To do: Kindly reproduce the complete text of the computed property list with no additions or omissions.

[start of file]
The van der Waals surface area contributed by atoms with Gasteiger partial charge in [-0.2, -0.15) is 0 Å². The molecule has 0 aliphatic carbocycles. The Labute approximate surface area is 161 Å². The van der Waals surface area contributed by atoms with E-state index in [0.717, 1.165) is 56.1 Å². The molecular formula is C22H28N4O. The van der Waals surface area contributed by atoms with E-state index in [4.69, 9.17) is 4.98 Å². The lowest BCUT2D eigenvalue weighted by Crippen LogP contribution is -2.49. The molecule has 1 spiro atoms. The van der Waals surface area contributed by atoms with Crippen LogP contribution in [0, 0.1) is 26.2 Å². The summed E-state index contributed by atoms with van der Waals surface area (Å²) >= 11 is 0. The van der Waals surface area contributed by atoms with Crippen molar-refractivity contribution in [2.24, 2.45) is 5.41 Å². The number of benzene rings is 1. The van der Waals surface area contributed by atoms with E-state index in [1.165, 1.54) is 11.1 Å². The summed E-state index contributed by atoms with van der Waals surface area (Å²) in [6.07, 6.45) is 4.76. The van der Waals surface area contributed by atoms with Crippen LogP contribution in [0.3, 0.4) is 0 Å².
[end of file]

The van der Waals surface area contributed by atoms with Gasteiger partial charge in [-0.2, -0.15) is 0 Å². The molecule has 0 aliphatic carbocycles. The Labute approximate surface area is 161 Å². The van der Waals surface area contributed by atoms with E-state index in [0.717, 1.165) is 56.1 Å². The molecular formula is C22H28N4O. The van der Waals surface area contributed by atoms with E-state index in [4.69, 9.17) is 4.98 Å². The lowest BCUT2D eigenvalue weighted by Crippen LogP contribution is -2.49. The molecule has 1 spiro atoms. The van der Waals surface area contributed by atoms with Crippen LogP contribution in [0, 0.1) is 26.2 Å². The summed E-state index contributed by atoms with van der Waals surface area (Å²) >= 11 is 0. The van der Waals surface area contributed by atoms with Crippen molar-refractivity contribution in [2.24, 2.45) is 5.41 Å². The number of benzene rings is 1. The van der Waals surface area contributed by atoms with E-state index in [1.165, 1.54) is 11.1 Å². The summed E-state index contributed by atoms with van der Waals surface area (Å²) in [6.07, 6.45) is 4.76. The van der Waals surface area contributed by atoms with Crippen LogP contribution in [0.3, 0.4) is 0 Å².